In Palawan, the Philippines' last ecological frontier, for example, several groups have been campaigning to stop mining and illegal logging in the area. They have set petitions to advance this cause (see petition 1 here, petition 2 here). President Aquino, in his recent trip to the area to campaign for the Puerto Princesa Underground River to be included as one of the New7Wonders of Nature, has announced a moratorium for new mining applications in Palawan.
Tourism Assistant Secretary Enerio and my colleagues in the DOT went to CARAGA recently, and they have noticed and encountered massive logging in the area. They said that it seems to be that it has been the normal day-to-day activity of some people, or an orchestrated group in the region. Rommel Natanauan explains more in his blog post. He overheard that the truckloads of logs operate with confidence because they can easily pass through check-points due to "bribery," or "pag-aareglo." Sad as it might seem, it's happening right here and right now!
But going back to my main point, it's not only this we are facing, the environment's facing several blows everywhere. The Whale Sharks of Donsol Bicol, Tarsiers of Bohol, and a lot more flora and fauna have to be well taken cared of. This goes true with Sharks, which is the subject of this blog post.
We were strolling in the public market of Puerto Princesa City in search for seafood we can cook, when we spotted this reef shark being sold there. My best friend secretly took a shot of it (see photo below). I was surprised, and angered to see this. We weren't able to ask the market man where he got it or how much he was selling the shark, but I vowed that I have to do something about this...and so this blog is that product. I will have to write Mayor Hagedorn about this incident also.
Sharks have been on this earth for around 400 million years. They are often portrayed as evil and dangerous in most if not all of Hollywood's films - a wrong portrayal if you ask me. In fact, we are not the prey of the sharks. We are just mistaken to be seals or we provoke them through shark-feeding expeditions, Anna Oposa explains. She adds that there are "5-10 fatal shark attacks every year," while on the other hand, we "kill 100 million sharks annually."
"How can you help? First, learn more about sharks and shark finning by watching Sharkwater, the award-winning documentary on sharks." Here's the trailer of the documentary, and it is also uploaded in YouTube. I hope to watch it soon (when Anna finally lends me her copy or burns me one as she promised) :P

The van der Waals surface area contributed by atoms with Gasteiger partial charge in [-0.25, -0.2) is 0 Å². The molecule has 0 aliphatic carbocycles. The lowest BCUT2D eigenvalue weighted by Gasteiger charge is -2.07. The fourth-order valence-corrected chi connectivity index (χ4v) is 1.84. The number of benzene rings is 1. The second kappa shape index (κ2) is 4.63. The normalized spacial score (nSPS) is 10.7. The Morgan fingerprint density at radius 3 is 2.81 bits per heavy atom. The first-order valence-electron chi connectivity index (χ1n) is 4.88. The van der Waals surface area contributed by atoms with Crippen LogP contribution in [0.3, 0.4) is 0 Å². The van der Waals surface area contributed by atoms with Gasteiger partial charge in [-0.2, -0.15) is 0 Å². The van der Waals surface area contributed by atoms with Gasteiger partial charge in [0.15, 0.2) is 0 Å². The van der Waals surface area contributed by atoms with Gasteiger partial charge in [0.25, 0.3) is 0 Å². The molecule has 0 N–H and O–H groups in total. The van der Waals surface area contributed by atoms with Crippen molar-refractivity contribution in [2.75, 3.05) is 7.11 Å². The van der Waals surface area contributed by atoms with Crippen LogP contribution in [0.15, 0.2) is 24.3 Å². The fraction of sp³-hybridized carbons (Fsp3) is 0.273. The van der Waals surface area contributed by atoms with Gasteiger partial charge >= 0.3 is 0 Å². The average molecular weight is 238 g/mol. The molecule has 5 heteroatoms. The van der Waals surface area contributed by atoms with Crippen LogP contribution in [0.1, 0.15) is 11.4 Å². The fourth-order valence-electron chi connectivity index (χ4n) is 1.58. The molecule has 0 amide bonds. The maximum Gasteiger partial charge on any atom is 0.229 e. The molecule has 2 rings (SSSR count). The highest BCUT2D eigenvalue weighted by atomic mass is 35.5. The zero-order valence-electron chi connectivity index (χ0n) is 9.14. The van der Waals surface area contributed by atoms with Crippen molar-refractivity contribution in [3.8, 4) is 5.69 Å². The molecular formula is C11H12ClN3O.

I am excited that my friends, Anna Oposa, Chris Ng, Kester Yu, and I are coming up with a project to make Filipinos aware of this serious condition. We will definitely update you guys about this the soonest. If you are in any way interested to help this cause, do not hesitate to contact anyone of us. Promise we don't bite! :))))
For me, it is as simple as not buying and eating Shark's Fin Soup or any related product. It would really help a lot and go a long way.
Also, we must talk and convince our representatives in Congress for this bill (below) to be passed into a law. These are two ways we can help directly. :)
Thanks to Ramon Magsaysay Awardee Atty. Antonio Oposa, Former Philippine President Gloria Macapagal Arroyo, now Pampanga Representative, filed House Bill No. 174, AN ACT BANNING THE CATCHING, SALE, PURCHASE, POSSESSION, TRANSPORTATION AND EXPORTATION OF ALL SHARKS AND RAYS IN THE COUNTRY AND FOR OTHER PURPOSES, or the Sharks And Rays Conservation Act of 2010 (see the Scribd file below). She received the commendation of the People for the Ethical Treatment of Animals (PETA) Asia, and the support of this blogger on the specific issue.
In the Senate, Senator Loren Legarda filed Senate Bill No. 2616 entitled BANNING THE CATCHING, SALE, PURCHASE, IMPORTATION AND EXPORTATION OF ALL SHARKS AND RAYS on November 26, 2010.
The bills' status? Pending with the Committee on Natural Resources since July 27, 2010 in the House, and since December 06, 2010 in the Senate.
It was reported recently in The New York Times that there is a bill recently in California banning the sale and possession of shark fins, including the sale of shark's fin soup. This is not new, as Hawaii, Oregon and Washington State, have the same bills curtailing "shark finning, a brutal, bloody practice of the global trade in which the fins are typically hacked off a live shark, leaving it to die slowly as it sinks to the bottom of the sea," stated in the NYT.
I hope the Philippine government follow, and LEAD as an example. Let's help save the sharks in the Philippine seas! :)
Credits: 2nd Photo (Logging in CARAGA) by Rommel Natanauan and 3rd Photo (Shark in PP Market) by Yuri of Lost Tsinelas.